Jewels reading In Defense of Food summer 2008
Two things provoked this “meat and potatoes” Midwesterner into observing meatless Mondays; the first came when I read In Defense of Food by Michael Pollan (highly recommended book). I learned why a more plant based diet would be healthier for both myself and the planet, but my problem was that I detest the texture of beans and I wasn’t crazy about lentils either, so consuming protein would pose a problem for me without meat, poultry, or fish.
Jewels with Chef Tal at Le Cordon Bleu January 2009
Then I met Tal Ronnen and the people at Gardein. Suddenly vegetarian, even vegan meals were irresistibly delicious, and looked considerably more familiar. Protein could still take center stage on my plate! Gradually, I became so used to eating at least one animal free meal each week, that doing a completely vegan cleanse for three weeks didn’t even phase me.
#2 Chick’n Spring Rolls
When the people at Gardein sent me some coupons, I decided to share them with you, so you could start the new year out observing meatless Mondays too. The Animal Free 2011 Contest/Giveaway was born when I suggested you share your favorite New Years hors d’oeuvres, vote for them in a poll, and you would decide your top five favorites.
“… And the winners are…”
#1 Spicy Deep Fried Pickles submitted by Derek Sumisu
#2 Chick’n Spring Rolls submitted by Elizabeth Evangelista
#3 Tiny Meatballs with Various Dipping Sauces submitted by Lane Morris Buckman
#4 Grandma’s Artichoke Nibbles submitted by Kim Phillips Cuccia
#5 Sausage Stuffed Mushrooms submitted by Terri Berri
#5 Pepperoni, Green Pepper, and Parmesan Stuffed Mushrooms submitted by Jen Roth
At first I was a little shocked the entries were mostly meat based, but then I realized most could easily be replaced with Gardein or another meat substitute product if you do decide to observe meatless Monday’s. Congratulations and would the winners please email your address to firstname.lastname@example.org , so I can mail out your coupons!
#1 Spicy Deep Fried Pickles
Courtesy of Derek Sumisu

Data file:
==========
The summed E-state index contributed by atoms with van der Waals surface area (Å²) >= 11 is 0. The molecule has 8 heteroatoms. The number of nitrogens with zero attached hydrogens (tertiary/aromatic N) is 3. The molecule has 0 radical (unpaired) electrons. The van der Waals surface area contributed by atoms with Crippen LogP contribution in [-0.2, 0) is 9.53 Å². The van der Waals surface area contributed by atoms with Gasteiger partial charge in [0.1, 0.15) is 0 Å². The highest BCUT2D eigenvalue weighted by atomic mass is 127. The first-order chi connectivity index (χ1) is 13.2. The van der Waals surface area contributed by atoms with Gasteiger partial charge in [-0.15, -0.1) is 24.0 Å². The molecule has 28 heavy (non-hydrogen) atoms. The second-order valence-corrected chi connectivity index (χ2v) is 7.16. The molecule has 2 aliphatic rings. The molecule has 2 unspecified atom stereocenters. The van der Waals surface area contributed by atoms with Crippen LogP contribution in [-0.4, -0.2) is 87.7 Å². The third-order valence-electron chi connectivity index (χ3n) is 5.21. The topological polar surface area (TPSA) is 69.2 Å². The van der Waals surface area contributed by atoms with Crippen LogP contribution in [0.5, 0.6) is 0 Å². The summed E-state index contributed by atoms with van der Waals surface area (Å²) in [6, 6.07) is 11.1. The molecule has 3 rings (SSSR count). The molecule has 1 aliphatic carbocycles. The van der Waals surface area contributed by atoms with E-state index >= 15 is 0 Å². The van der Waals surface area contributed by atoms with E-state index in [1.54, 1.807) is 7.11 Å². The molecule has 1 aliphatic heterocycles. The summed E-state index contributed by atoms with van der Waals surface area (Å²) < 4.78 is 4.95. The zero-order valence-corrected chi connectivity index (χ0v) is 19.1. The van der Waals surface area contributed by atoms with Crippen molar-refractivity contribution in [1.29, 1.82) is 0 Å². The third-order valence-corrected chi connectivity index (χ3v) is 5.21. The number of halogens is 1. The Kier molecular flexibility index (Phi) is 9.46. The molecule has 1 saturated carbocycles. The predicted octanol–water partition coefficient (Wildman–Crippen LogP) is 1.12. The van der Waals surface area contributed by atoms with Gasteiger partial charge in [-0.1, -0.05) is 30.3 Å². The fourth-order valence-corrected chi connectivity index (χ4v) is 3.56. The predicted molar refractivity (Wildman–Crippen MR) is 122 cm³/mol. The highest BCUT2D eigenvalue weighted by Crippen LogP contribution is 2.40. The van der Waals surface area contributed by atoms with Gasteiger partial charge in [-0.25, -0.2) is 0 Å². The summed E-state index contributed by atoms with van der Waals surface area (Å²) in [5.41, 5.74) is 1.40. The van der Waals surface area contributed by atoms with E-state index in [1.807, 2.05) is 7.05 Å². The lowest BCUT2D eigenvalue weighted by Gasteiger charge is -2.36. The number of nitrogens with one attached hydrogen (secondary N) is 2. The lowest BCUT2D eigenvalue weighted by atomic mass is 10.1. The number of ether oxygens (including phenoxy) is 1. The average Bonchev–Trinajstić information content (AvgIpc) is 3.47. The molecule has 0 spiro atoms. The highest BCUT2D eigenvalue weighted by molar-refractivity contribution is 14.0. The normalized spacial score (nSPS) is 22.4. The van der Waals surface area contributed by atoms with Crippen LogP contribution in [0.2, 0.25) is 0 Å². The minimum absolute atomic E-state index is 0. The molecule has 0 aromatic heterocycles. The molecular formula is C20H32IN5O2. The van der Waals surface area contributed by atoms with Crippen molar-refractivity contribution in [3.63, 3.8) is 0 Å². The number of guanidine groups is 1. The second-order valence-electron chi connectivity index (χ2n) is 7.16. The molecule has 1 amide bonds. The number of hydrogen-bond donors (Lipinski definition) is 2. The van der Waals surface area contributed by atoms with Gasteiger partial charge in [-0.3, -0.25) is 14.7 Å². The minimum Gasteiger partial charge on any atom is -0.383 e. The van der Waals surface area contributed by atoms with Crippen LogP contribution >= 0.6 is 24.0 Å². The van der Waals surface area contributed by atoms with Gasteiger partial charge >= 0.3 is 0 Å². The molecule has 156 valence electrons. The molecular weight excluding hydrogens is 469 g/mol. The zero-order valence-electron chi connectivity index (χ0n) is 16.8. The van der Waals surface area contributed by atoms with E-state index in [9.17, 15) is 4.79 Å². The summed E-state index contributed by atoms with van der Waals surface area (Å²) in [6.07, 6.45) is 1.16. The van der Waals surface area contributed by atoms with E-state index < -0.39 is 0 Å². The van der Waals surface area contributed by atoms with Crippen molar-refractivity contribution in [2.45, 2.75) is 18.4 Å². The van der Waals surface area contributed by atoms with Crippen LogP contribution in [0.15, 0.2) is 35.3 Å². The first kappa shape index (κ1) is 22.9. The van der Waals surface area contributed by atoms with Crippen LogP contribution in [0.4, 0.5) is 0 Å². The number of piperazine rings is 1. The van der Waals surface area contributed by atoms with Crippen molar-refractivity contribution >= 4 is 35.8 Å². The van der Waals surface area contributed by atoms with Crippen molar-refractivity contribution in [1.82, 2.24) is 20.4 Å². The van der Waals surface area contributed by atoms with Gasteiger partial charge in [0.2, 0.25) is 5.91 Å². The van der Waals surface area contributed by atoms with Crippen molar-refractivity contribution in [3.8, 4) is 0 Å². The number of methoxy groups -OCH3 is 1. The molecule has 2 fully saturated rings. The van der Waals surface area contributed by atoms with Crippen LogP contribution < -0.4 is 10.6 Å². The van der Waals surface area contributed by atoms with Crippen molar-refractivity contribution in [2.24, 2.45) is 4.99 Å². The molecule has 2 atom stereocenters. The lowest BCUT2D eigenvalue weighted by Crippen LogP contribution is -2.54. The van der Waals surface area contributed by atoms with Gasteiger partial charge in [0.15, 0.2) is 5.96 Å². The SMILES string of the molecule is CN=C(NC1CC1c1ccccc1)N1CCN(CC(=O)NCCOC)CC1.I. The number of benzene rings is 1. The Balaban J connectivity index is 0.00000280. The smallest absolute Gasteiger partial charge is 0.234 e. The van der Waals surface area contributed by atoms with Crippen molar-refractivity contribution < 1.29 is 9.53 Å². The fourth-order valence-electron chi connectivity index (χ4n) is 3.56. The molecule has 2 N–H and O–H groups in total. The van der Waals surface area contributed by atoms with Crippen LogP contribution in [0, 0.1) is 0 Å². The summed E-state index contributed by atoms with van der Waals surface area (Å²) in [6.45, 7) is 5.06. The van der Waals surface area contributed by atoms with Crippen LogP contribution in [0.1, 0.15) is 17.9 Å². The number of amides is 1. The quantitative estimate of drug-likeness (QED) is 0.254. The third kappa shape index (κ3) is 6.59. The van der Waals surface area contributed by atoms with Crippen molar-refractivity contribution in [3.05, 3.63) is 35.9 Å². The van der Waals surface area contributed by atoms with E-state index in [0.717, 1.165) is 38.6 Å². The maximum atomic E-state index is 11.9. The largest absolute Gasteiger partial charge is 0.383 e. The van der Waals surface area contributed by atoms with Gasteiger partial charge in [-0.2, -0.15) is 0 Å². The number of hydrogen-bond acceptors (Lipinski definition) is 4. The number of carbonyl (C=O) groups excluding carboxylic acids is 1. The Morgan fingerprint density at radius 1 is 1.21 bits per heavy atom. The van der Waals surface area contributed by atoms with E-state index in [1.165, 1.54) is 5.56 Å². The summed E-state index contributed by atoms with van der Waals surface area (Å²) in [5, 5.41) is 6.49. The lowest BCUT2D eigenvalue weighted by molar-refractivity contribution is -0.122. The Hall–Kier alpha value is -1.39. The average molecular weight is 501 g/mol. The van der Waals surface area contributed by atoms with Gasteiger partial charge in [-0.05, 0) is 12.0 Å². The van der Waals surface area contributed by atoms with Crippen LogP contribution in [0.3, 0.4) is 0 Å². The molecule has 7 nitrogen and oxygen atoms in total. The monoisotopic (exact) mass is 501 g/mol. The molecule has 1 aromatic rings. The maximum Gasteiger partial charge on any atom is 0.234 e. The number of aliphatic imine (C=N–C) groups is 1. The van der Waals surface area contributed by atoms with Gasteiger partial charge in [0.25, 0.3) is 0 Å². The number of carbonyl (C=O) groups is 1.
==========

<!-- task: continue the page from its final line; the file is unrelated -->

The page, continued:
- 8 large dill pickles (your choice of style, but I usually use Polski Ogorki)
- 2 eggs
- splash of milk
- 2 cups flour
- Japanese nanami/shichimi togarashi (Japanese 7 pepper spice)*
- oil for frying/deep fryer (vegetable oil works well)
1). Preheat your oil to 375 degrees (190 Celsius)
2). Split flour into 2 parts. 1 1/2 cups and 1/2 cup
put the 1/2 cup onto a plate
put the rest in a bowl.
3). Slice the pickles into 1/4 inch thick pieces
coat the pickles in the flour on the plate
make sure they are well coated.
4). Put the eggs in a bowl and whisk well
add a splash of milk and whisk again
move the pickles from the flour into the egg
make sure they are well coated.
5). Take the bowl with 1 1/2 cups of flour and add
salt, pepper and Japanese spice. If you don’t have
Japanese spice, Cajun works well also. Use your
own judgement here. If you like it spicy, use more.
Less spicy needs less. The same goes for salt and pepper.
(a practice run before New Years Eve will guide you!)
6). Move the pickles from the egg into the spicy flour mix.
coat them well…
7). At this point you can be decadent and put the pickles
back into the egg and then back into the spicy flour for
a double coating!
8). Fry the pickles in at least 2 inches of oil or in a deep fryer
for about 2 minutes or until golden brown. Don’t overcrowd
them or they’ll stick together.
9). You can serve the pickles with your sauce of choice.
I recommend Japanese Tonkatsu sauce, ketchup, ranch
dressing or blue cheese dressing if you’re into the exotic!!
* This can be found at most Asian grocery stores.